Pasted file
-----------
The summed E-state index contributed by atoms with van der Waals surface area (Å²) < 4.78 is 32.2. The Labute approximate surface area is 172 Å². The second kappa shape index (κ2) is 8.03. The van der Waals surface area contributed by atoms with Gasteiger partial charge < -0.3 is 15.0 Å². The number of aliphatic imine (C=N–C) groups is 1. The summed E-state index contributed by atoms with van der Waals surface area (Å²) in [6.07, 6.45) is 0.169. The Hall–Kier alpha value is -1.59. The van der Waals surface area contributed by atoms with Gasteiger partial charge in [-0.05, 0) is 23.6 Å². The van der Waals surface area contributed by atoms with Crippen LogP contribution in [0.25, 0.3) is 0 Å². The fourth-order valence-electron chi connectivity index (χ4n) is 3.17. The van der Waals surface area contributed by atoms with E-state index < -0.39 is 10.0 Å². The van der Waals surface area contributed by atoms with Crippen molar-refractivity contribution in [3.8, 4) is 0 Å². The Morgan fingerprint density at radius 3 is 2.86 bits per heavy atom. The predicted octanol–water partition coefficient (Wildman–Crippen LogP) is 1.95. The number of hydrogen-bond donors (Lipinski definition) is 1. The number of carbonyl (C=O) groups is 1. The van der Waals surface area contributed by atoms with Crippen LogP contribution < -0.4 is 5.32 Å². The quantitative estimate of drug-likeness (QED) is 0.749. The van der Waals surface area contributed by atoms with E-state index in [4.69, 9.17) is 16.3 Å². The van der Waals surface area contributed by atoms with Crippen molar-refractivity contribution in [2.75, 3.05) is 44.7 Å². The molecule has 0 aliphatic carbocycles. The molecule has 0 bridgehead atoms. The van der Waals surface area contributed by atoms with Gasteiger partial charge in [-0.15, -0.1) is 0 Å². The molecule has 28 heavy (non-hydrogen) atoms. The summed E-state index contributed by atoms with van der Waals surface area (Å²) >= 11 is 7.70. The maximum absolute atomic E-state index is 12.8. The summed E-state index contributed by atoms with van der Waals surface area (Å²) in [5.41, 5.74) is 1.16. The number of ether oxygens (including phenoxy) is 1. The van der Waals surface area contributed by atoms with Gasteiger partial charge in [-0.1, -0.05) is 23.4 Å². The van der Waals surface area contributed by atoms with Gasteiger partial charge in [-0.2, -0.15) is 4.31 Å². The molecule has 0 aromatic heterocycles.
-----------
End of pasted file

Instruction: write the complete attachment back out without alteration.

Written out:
The summed E-state index contributed by atoms with van der Waals surface area (Å²) < 4.78 is 32.2. The Labute approximate surface area is 172 Å². The second kappa shape index (κ2) is 8.03. The van der Waals surface area contributed by atoms with Gasteiger partial charge < -0.3 is 15.0 Å². The number of aliphatic imine (C=N–C) groups is 1. The summed E-state index contributed by atoms with van der Waals surface area (Å²) in [6.07, 6.45) is 0.169. The Hall–Kier alpha value is -1.59. The van der Waals surface area contributed by atoms with Gasteiger partial charge in [-0.05, 0) is 23.6 Å². The van der Waals surface area contributed by atoms with Crippen LogP contribution in [0.25, 0.3) is 0 Å². The fourth-order valence-electron chi connectivity index (χ4n) is 3.17. The van der Waals surface area contributed by atoms with E-state index < -0.39 is 10.0 Å². The van der Waals surface area contributed by atoms with Crippen molar-refractivity contribution in [3.8, 4) is 0 Å². The Morgan fingerprint density at radius 3 is 2.86 bits per heavy atom. The predicted octanol–water partition coefficient (Wildman–Crippen LogP) is 1.95. The number of hydrogen-bond donors (Lipinski definition) is 1. The number of carbonyl (C=O) groups is 1. The van der Waals surface area contributed by atoms with Crippen LogP contribution < -0.4 is 5.32 Å². The quantitative estimate of drug-likeness (QED) is 0.749. The van der Waals surface area contributed by atoms with E-state index in [4.69, 9.17) is 16.3 Å². The van der Waals surface area contributed by atoms with Crippen molar-refractivity contribution in [2.75, 3.05) is 44.7 Å². The molecule has 0 aliphatic carbocycles. The molecule has 0 bridgehead atoms. The van der Waals surface area contributed by atoms with Gasteiger partial charge in [-0.15, -0.1) is 0 Å². The molecule has 28 heavy (non-hydrogen) atoms. The summed E-state index contributed by atoms with van der Waals surface area (Å²) >= 11 is 7.70. The maximum absolute atomic E-state index is 12.8. The summed E-state index contributed by atoms with van der Waals surface area (Å²) in [5.41, 5.74) is 1.16. The number of ether oxygens (including phenoxy) is 1. The van der Waals surface area contributed by atoms with Gasteiger partial charge in [-0.1, -0.05) is 23.4 Å². The van der Waals surface area contributed by atoms with Gasteiger partial charge in [-0.2, -0.15) is 4.31 Å². The molecule has 0 aromatic heterocycles.